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Natural Building Blues

Posted on March 7, 2007 by
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Author: Mark Mazziotti
Published in Communities Magazine Issue #134

“When I made a mistake, I went back next time, knew what it was. I didn’t do that no more.” —James Brown
The awkward silence in our morning meeting was shattered, thankfully, by what sounded like a glass breaking in our makeshift outdoor kitchen, only louder. It was a still morning and already tension lingered with the humidity in the air—tension carried over from yet another processing session the night before. When we heard the second crash we knew it wasn’t an accident. Things happen in threes. I turned toward the noise in time to witness the smashing of the final dish on the cast iron sink. That may have been the point when we realized our intern program was over.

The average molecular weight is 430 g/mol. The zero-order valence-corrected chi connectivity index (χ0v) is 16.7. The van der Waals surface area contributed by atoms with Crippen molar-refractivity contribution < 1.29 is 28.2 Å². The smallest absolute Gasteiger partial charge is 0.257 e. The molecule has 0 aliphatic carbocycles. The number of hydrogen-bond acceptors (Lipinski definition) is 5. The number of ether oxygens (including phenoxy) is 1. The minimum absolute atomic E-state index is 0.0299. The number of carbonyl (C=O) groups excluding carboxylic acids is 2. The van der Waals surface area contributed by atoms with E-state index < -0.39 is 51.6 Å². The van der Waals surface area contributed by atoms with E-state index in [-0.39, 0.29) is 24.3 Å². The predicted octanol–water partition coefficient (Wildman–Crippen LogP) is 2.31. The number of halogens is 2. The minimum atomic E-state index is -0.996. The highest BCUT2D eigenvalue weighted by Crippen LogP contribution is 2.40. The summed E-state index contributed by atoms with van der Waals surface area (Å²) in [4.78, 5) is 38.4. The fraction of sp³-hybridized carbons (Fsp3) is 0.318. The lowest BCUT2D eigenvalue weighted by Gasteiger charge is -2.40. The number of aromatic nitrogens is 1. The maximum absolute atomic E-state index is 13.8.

Our 15-week natural building internship at a rural community offered a stellar lineup of weekend workshops: strawbale building, permaculture design, useful plants walks, living roofs, and a hands-on class on food fermentation. Our interns, meanwhile, were skilled in all manner of modern and metaphysical disciplines. Architecture, herbs, Rolfing, religion—we had a specialist for any contingency.
Fresh from leading a natural building workshop in South Africa, and with three years of experience doing and teaching natural building, I was the program co-teacher and intern coordinator along with an amazing builder from the local area. This was to be my first experience with a program of this length, but I felt confident. After nearly 15 years working quietly as a graphic designer, I had entered the new worlds of natural building and community living with trepidation, but had quickly found them to be a perfect fit—so perfect, in fact, that I felt prepared for anything life could hand me. And now I was surrounded by a veritable dream team of other workshop leaders, all banded together to practice natural building in the beautiful surroundings of a model intentional community. What could go wrong?